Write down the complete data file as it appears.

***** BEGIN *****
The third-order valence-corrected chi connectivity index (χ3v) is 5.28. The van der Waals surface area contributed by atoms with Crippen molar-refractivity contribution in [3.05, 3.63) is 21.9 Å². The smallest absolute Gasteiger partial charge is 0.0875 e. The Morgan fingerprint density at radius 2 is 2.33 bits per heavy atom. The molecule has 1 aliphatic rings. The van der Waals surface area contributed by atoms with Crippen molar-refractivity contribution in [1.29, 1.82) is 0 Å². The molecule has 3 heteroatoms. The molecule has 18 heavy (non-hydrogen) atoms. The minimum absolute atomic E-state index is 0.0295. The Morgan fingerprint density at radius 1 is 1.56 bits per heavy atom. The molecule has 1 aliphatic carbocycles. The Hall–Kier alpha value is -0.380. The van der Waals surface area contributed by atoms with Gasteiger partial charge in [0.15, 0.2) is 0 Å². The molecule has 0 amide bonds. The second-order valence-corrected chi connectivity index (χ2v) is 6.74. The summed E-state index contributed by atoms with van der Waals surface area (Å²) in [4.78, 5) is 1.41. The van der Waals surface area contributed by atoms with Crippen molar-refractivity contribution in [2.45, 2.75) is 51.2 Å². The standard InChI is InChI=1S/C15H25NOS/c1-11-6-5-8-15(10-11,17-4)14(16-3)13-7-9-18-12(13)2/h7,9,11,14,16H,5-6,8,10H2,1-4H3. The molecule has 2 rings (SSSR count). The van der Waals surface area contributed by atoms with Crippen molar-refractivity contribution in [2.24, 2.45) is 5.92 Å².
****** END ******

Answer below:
The third-order valence-corrected chi connectivity index (χ3v) is 5.28. The van der Waals surface area contributed by atoms with Crippen molar-refractivity contribution in [3.05, 3.63) is 21.9 Å². The smallest absolute Gasteiger partial charge is 0.0875 e. The Morgan fingerprint density at radius 2 is 2.33 bits per heavy atom. The molecule has 1 aliphatic rings. The van der Waals surface area contributed by atoms with Crippen molar-refractivity contribution in [1.29, 1.82) is 0 Å². The molecule has 3 heteroatoms. The molecule has 18 heavy (non-hydrogen) atoms. The minimum absolute atomic E-state index is 0.0295. The Morgan fingerprint density at radius 1 is 1.56 bits per heavy atom. The molecule has 1 aliphatic carbocycles. The Hall–Kier alpha value is -0.380. The van der Waals surface area contributed by atoms with Gasteiger partial charge in [0.15, 0.2) is 0 Å². The molecule has 0 amide bonds. The second-order valence-corrected chi connectivity index (χ2v) is 6.74. The summed E-state index contributed by atoms with van der Waals surface area (Å²) in [4.78, 5) is 1.41. The van der Waals surface area contributed by atoms with Crippen molar-refractivity contribution in [2.45, 2.75) is 51.2 Å². The standard InChI is InChI=1S/C15H25NOS/c1-11-6-5-8-15(10-11,17-4)14(16-3)13-7-9-18-12(13)2/h7,9,11,14,16H,5-6,8,10H2,1-4H3. The molecule has 2 rings (SSSR count). The van der Waals surface area contributed by atoms with Crippen molar-refractivity contribution in [2.24, 2.45) is 5.92 Å².